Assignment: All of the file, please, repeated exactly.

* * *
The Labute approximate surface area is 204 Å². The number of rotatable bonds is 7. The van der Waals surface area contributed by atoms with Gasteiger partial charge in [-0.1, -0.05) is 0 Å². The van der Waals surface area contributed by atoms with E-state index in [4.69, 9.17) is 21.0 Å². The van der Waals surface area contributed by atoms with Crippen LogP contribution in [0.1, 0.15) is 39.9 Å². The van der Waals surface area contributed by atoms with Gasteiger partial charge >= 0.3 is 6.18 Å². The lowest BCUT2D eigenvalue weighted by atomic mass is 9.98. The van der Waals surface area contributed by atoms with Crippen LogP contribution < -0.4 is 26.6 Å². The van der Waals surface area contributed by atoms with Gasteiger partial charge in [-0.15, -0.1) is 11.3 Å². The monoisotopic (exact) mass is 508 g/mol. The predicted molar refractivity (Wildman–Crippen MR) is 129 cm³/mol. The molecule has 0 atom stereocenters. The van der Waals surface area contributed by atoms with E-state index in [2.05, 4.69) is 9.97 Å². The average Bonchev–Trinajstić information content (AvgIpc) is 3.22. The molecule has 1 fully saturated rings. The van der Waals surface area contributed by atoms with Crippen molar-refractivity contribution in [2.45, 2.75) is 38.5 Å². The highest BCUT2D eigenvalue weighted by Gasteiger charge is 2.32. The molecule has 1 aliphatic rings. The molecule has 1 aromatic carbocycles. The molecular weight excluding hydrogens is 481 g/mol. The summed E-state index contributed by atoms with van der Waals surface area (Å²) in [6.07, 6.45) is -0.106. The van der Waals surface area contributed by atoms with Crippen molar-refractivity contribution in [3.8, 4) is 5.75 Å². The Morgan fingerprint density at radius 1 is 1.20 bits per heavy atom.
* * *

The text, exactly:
The Labute approximate surface area is 204 Å². The number of rotatable bonds is 7. The van der Waals surface area contributed by atoms with Gasteiger partial charge in [-0.1, -0.05) is 0 Å². The van der Waals surface area contributed by atoms with E-state index in [4.69, 9.17) is 21.0 Å². The van der Waals surface area contributed by atoms with Crippen LogP contribution in [0.1, 0.15) is 39.9 Å². The van der Waals surface area contributed by atoms with Gasteiger partial charge >= 0.3 is 6.18 Å². The lowest BCUT2D eigenvalue weighted by atomic mass is 9.98. The van der Waals surface area contributed by atoms with Crippen LogP contribution < -0.4 is 26.6 Å². The van der Waals surface area contributed by atoms with Gasteiger partial charge in [-0.15, -0.1) is 11.3 Å². The monoisotopic (exact) mass is 508 g/mol. The predicted molar refractivity (Wildman–Crippen MR) is 129 cm³/mol. The molecule has 0 atom stereocenters. The van der Waals surface area contributed by atoms with E-state index in [2.05, 4.69) is 9.97 Å². The average Bonchev–Trinajstić information content (AvgIpc) is 3.22. The molecule has 1 fully saturated rings. The van der Waals surface area contributed by atoms with Crippen molar-refractivity contribution in [2.45, 2.75) is 38.5 Å². The highest BCUT2D eigenvalue weighted by Gasteiger charge is 2.32. The molecule has 1 aliphatic rings. The molecule has 1 aromatic carbocycles. The molecular weight excluding hydrogens is 481 g/mol. The summed E-state index contributed by atoms with van der Waals surface area (Å²) in [6.07, 6.45) is -0.106. The van der Waals surface area contributed by atoms with Crippen molar-refractivity contribution in [3.8, 4) is 5.75 Å². The Morgan fingerprint density at radius 1 is 1.20 bits per heavy atom.